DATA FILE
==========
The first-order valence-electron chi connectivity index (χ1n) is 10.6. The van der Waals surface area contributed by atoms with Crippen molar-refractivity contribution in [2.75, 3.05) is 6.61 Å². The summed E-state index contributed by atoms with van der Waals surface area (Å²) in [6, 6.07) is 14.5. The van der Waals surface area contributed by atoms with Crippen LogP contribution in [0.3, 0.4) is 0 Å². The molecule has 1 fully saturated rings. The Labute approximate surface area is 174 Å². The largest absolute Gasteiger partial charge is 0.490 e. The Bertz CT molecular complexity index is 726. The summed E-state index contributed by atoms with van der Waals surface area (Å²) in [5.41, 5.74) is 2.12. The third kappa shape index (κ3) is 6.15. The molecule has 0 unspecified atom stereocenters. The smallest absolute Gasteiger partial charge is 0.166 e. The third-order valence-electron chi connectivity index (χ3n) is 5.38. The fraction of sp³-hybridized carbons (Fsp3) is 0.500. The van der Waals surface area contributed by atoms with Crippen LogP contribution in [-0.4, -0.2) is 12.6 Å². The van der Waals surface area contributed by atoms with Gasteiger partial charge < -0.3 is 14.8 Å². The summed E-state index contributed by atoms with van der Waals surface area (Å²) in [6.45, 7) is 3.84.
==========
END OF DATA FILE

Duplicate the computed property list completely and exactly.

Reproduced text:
The first-order valence-electron chi connectivity index (χ1n) is 10.6. The van der Waals surface area contributed by atoms with Crippen molar-refractivity contribution in [2.75, 3.05) is 6.61 Å². The summed E-state index contributed by atoms with van der Waals surface area (Å²) in [6, 6.07) is 14.5. The van der Waals surface area contributed by atoms with Crippen LogP contribution in [0.3, 0.4) is 0 Å². The molecule has 1 fully saturated rings. The Labute approximate surface area is 174 Å². The largest absolute Gasteiger partial charge is 0.490 e. The Bertz CT molecular complexity index is 726. The summed E-state index contributed by atoms with van der Waals surface area (Å²) in [5.41, 5.74) is 2.12. The third kappa shape index (κ3) is 6.15. The molecule has 0 unspecified atom stereocenters. The smallest absolute Gasteiger partial charge is 0.166 e. The third-order valence-electron chi connectivity index (χ3n) is 5.38. The fraction of sp³-hybridized carbons (Fsp3) is 0.500. The van der Waals surface area contributed by atoms with Crippen LogP contribution in [-0.4, -0.2) is 12.6 Å². The van der Waals surface area contributed by atoms with Gasteiger partial charge < -0.3 is 14.8 Å². The summed E-state index contributed by atoms with van der Waals surface area (Å²) in [6.45, 7) is 3.84.